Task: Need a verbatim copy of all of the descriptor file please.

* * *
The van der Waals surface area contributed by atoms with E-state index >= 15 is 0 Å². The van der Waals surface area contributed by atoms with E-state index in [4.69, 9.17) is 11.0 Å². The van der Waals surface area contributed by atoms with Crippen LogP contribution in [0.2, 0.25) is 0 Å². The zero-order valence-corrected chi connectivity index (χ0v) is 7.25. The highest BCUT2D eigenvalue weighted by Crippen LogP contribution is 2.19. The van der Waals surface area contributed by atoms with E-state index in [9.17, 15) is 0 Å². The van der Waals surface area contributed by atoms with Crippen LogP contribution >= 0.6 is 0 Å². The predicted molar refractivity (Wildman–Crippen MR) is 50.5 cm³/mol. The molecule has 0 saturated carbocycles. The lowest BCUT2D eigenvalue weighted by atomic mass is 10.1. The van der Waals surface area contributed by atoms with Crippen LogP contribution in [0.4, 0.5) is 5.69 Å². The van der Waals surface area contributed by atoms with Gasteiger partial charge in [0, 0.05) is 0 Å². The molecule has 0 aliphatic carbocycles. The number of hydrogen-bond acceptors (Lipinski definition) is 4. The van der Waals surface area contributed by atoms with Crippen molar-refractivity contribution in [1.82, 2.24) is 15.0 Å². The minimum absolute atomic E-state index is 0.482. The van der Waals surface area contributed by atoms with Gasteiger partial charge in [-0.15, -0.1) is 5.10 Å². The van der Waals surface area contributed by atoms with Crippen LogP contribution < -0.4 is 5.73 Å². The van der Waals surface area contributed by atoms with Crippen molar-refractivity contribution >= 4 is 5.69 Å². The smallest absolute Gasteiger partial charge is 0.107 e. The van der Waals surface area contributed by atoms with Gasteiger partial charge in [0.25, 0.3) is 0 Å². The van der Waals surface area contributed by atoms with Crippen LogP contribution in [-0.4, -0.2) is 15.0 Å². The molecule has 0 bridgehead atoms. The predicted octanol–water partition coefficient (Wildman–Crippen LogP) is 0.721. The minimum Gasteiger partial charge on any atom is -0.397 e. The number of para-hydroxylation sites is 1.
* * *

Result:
The van der Waals surface area contributed by atoms with E-state index >= 15 is 0 Å². The van der Waals surface area contributed by atoms with E-state index in [4.69, 9.17) is 11.0 Å². The van der Waals surface area contributed by atoms with Crippen LogP contribution in [0.2, 0.25) is 0 Å². The zero-order valence-corrected chi connectivity index (χ0v) is 7.25. The highest BCUT2D eigenvalue weighted by Crippen LogP contribution is 2.19. The van der Waals surface area contributed by atoms with E-state index in [9.17, 15) is 0 Å². The van der Waals surface area contributed by atoms with Crippen LogP contribution >= 0.6 is 0 Å². The predicted molar refractivity (Wildman–Crippen MR) is 50.5 cm³/mol. The molecule has 0 saturated carbocycles. The lowest BCUT2D eigenvalue weighted by atomic mass is 10.1. The van der Waals surface area contributed by atoms with Crippen LogP contribution in [0.4, 0.5) is 5.69 Å². The van der Waals surface area contributed by atoms with Gasteiger partial charge in [0, 0.05) is 0 Å². The molecule has 0 aliphatic carbocycles. The number of hydrogen-bond acceptors (Lipinski definition) is 4. The van der Waals surface area contributed by atoms with Crippen molar-refractivity contribution in [1.82, 2.24) is 15.0 Å². The minimum absolute atomic E-state index is 0.482. The van der Waals surface area contributed by atoms with Gasteiger partial charge in [-0.15, -0.1) is 5.10 Å². The van der Waals surface area contributed by atoms with Crippen LogP contribution < -0.4 is 5.73 Å². The van der Waals surface area contributed by atoms with Crippen molar-refractivity contribution >= 4 is 5.69 Å². The smallest absolute Gasteiger partial charge is 0.107 e. The van der Waals surface area contributed by atoms with Gasteiger partial charge in [0.25, 0.3) is 0 Å². The van der Waals surface area contributed by atoms with Crippen LogP contribution in [-0.4, -0.2) is 15.0 Å². The molecule has 0 bridgehead atoms. The predicted octanol–water partition coefficient (Wildman–Crippen LogP) is 0.721. The minimum Gasteiger partial charge on any atom is -0.397 e. The number of para-hydroxylation sites is 1.